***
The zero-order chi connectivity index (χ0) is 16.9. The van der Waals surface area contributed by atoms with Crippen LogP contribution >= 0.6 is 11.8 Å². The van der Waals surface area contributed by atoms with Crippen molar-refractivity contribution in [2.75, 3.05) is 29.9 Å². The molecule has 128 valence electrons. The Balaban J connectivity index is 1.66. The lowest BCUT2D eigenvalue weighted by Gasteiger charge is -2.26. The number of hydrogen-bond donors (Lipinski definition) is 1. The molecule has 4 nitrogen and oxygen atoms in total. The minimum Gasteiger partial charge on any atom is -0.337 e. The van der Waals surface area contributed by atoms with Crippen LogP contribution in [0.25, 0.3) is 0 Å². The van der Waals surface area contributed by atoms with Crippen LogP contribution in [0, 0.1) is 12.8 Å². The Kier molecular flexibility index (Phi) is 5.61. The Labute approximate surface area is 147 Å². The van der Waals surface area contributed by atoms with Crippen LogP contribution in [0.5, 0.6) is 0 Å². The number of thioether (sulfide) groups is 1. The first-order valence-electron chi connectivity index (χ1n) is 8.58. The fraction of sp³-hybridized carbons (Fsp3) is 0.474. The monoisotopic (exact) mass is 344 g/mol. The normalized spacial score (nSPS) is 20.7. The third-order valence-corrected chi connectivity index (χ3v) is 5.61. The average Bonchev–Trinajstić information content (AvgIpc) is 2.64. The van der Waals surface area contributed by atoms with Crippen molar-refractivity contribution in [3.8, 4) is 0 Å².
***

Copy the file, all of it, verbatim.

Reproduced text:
The zero-order chi connectivity index (χ0) is 16.9. The van der Waals surface area contributed by atoms with Crippen LogP contribution >= 0.6 is 11.8 Å². The van der Waals surface area contributed by atoms with Crippen molar-refractivity contribution in [2.75, 3.05) is 29.9 Å². The molecule has 128 valence electrons. The Balaban J connectivity index is 1.66. The lowest BCUT2D eigenvalue weighted by Gasteiger charge is -2.26. The number of hydrogen-bond donors (Lipinski definition) is 1. The molecule has 4 nitrogen and oxygen atoms in total. The minimum Gasteiger partial charge on any atom is -0.337 e. The van der Waals surface area contributed by atoms with Crippen LogP contribution in [0.25, 0.3) is 0 Å². The van der Waals surface area contributed by atoms with Crippen LogP contribution in [0, 0.1) is 12.8 Å². The Kier molecular flexibility index (Phi) is 5.61. The Labute approximate surface area is 147 Å². The van der Waals surface area contributed by atoms with Crippen LogP contribution in [0.5, 0.6) is 0 Å². The number of thioether (sulfide) groups is 1. The first-order valence-electron chi connectivity index (χ1n) is 8.58. The fraction of sp³-hybridized carbons (Fsp3) is 0.474. The monoisotopic (exact) mass is 344 g/mol. The normalized spacial score (nSPS) is 20.7. The third-order valence-corrected chi connectivity index (χ3v) is 5.61. The average Bonchev–Trinajstić information content (AvgIpc) is 2.64. The van der Waals surface area contributed by atoms with Crippen molar-refractivity contribution in [3.8, 4) is 0 Å².